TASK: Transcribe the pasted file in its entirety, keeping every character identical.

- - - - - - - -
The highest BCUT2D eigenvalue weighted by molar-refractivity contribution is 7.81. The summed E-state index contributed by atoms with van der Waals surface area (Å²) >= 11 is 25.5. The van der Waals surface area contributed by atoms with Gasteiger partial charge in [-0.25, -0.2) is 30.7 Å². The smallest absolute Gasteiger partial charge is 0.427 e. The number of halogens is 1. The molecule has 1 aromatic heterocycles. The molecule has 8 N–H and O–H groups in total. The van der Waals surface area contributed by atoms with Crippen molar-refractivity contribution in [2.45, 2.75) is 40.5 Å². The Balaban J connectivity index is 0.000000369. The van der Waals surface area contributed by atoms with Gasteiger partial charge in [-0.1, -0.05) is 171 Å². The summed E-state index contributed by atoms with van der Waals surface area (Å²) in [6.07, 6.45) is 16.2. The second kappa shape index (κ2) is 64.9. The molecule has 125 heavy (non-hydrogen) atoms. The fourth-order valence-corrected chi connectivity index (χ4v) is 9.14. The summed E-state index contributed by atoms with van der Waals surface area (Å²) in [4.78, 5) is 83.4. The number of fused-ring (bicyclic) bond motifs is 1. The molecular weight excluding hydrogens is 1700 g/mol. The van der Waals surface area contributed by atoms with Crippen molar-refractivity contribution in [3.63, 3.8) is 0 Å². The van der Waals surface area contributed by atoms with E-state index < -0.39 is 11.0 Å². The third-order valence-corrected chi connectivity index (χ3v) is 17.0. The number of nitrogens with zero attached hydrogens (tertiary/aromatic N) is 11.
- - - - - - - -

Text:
The highest BCUT2D eigenvalue weighted by molar-refractivity contribution is 7.81. The summed E-state index contributed by atoms with van der Waals surface area (Å²) >= 11 is 25.5. The van der Waals surface area contributed by atoms with Gasteiger partial charge in [-0.25, -0.2) is 30.7 Å². The smallest absolute Gasteiger partial charge is 0.427 e. The number of halogens is 1. The molecule has 1 aromatic heterocycles. The molecule has 8 N–H and O–H groups in total. The van der Waals surface area contributed by atoms with Crippen molar-refractivity contribution in [2.45, 2.75) is 40.5 Å². The Balaban J connectivity index is 0.000000369. The van der Waals surface area contributed by atoms with Gasteiger partial charge in [-0.1, -0.05) is 171 Å². The summed E-state index contributed by atoms with van der Waals surface area (Å²) in [6.07, 6.45) is 16.2. The second kappa shape index (κ2) is 64.9. The molecule has 125 heavy (non-hydrogen) atoms. The fourth-order valence-corrected chi connectivity index (χ4v) is 9.14. The summed E-state index contributed by atoms with van der Waals surface area (Å²) in [4.78, 5) is 83.4. The number of fused-ring (bicyclic) bond motifs is 1. The molecular weight excluding hydrogens is 1700 g/mol. The van der Waals surface area contributed by atoms with Crippen molar-refractivity contribution in [3.63, 3.8) is 0 Å². The van der Waals surface area contributed by atoms with E-state index < -0.39 is 11.0 Å². The third-order valence-corrected chi connectivity index (χ3v) is 17.0. The number of nitrogens with zero attached hydrogens (tertiary/aromatic N) is 11.